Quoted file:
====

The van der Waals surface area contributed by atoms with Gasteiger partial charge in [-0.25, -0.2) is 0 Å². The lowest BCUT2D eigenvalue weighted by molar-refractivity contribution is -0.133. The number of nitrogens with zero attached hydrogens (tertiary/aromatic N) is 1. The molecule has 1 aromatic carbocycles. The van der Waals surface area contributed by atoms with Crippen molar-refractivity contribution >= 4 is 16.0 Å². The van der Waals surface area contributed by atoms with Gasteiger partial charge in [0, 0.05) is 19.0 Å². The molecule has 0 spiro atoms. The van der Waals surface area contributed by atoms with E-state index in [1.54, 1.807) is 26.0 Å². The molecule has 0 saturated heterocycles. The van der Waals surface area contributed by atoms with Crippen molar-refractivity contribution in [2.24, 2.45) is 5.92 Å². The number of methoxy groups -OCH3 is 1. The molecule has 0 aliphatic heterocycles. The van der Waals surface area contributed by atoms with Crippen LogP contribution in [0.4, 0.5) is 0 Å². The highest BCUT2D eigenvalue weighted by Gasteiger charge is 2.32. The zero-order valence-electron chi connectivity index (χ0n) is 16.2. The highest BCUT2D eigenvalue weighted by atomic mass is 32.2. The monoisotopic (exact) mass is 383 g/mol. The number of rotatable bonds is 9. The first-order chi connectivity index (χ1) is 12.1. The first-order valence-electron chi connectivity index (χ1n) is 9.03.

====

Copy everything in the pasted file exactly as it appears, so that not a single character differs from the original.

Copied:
The van der Waals surface area contributed by atoms with Gasteiger partial charge in [-0.25, -0.2) is 0 Å². The lowest BCUT2D eigenvalue weighted by molar-refractivity contribution is -0.133. The number of nitrogens with zero attached hydrogens (tertiary/aromatic N) is 1. The molecule has 1 aromatic carbocycles. The van der Waals surface area contributed by atoms with Crippen molar-refractivity contribution >= 4 is 16.0 Å². The van der Waals surface area contributed by atoms with Gasteiger partial charge in [0, 0.05) is 19.0 Å². The molecule has 0 spiro atoms. The van der Waals surface area contributed by atoms with E-state index in [1.54, 1.807) is 26.0 Å². The molecule has 0 saturated heterocycles. The van der Waals surface area contributed by atoms with Crippen molar-refractivity contribution in [2.24, 2.45) is 5.92 Å². The number of methoxy groups -OCH3 is 1. The molecule has 0 aliphatic heterocycles. The van der Waals surface area contributed by atoms with Crippen LogP contribution in [0.4, 0.5) is 0 Å². The highest BCUT2D eigenvalue weighted by Gasteiger charge is 2.32. The zero-order valence-electron chi connectivity index (χ0n) is 16.2. The highest BCUT2D eigenvalue weighted by atomic mass is 32.2. The monoisotopic (exact) mass is 383 g/mol. The number of rotatable bonds is 9. The first-order chi connectivity index (χ1) is 12.1. The first-order valence-electron chi connectivity index (χ1n) is 9.03.